(Reuters) - A U.S. appeals court struck down on Thursday a Los Angeles city ordinance that bars people from living in their cars, describing the rule as cryptic and saying that it has been used to discriminate against the poor and homeless.
The ruling overturned a 2011 lower court decision in a lawsuit brought by a group including four homeless people who parked in the city’s Venice district and were cited and arrested under the ordinance, which prohibits the use of vehicles as living quarters.
Calling the ban a “broad and cryptic statute” that criminalized innocent behavior, the 9th Circuit U.S. Court of Appeals said it was unconstitutional because it gave insufficient notice of the conduct it penalized and promoted discrimination against the homeless.
“Arbitrary and discriminatory enforcement is exactly what has occurred here,” the court said in its ruling.
Tens of thousands of transients are thought to look for somewhere to sleep every night in the city. Many are drawn to bohemian, beachside Venice, and in 2010 the Los Angeles Police Department created the Venice Homelessness Task Force.
The court said its 21 officers used the ordinance, which dates from 1983, to cite and arrest homeless people living in cars, as well as providing them with information about shelters and other social services.
Among the plaintiffs was Steve Jacobs-Elstein, who ran his own legal company before losing his business and home in 2007.
Suffering from anxiety and depression, he was living in his SUV, moving between private parking lots, when he was cited in 2010 by the LAPD as he sat in the car on a Venice street waiting to volunteer at a church soup kitchen. A few weeks later, he was arrested and his car impounded.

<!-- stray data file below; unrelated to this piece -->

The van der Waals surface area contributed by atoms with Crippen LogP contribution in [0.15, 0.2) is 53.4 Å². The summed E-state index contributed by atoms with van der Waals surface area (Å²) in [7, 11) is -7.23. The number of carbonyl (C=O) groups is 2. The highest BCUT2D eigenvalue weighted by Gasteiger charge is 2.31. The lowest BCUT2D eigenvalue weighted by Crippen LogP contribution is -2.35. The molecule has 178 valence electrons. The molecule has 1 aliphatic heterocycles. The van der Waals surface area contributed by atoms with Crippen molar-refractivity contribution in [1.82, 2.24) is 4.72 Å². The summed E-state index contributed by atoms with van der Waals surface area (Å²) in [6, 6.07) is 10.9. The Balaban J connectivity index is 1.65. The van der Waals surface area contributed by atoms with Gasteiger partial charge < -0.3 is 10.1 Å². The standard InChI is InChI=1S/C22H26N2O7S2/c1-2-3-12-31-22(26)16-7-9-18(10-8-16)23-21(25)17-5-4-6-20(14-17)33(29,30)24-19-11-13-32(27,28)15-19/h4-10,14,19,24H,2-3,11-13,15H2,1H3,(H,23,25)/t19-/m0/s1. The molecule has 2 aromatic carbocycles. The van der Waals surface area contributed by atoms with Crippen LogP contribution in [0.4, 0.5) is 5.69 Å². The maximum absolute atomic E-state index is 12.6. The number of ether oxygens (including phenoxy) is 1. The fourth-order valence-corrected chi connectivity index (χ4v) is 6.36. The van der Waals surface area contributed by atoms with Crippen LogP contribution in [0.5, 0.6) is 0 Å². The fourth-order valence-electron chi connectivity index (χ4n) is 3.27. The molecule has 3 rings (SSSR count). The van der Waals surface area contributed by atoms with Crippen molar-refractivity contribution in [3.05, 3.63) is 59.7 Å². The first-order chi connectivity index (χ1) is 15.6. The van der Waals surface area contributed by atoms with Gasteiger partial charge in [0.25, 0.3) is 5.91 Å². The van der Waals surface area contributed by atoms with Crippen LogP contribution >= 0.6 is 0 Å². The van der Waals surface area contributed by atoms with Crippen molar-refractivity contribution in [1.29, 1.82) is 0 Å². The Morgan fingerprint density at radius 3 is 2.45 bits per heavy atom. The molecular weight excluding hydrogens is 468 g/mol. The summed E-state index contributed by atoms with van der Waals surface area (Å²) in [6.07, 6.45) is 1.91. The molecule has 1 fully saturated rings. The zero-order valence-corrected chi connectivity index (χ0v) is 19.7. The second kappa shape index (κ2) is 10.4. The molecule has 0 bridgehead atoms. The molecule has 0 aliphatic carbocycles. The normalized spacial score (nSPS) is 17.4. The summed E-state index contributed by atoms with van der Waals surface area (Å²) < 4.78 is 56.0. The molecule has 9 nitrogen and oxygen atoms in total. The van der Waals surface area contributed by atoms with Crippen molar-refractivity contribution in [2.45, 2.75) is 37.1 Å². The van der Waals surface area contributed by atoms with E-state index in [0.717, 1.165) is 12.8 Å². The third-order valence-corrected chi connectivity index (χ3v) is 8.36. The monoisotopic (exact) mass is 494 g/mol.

Another plaintiff, Patricia Warivonchik, is epileptic after a head injury and cannot work full time. Unable to pay rent but unwilling to leave Venice, her home of 34 years, she was living legally out of her RV in a church parking lot.
While driving through Venice in 2010, the court said, she was stopped by police and given a written warning for violating the vehicle ordinance, and told she could be arrested in the future.
The court said plaintiffs were left guessing as to what behavior would land them in trouble. “Is it impermissible to eat food in a vehicle? Is it illegal to keep a sleeping bag? Canned food? Books? What about speaking on a cell phone? Or staying in the car to get out of the rain?” it asked.
The court said “this broad and cryptic statute criminalizes innocent behavior, making it impossible for citizens to know how to keep their conduct within the pale.”
Reporting by Daniel Wallis; Editing by Will Dunham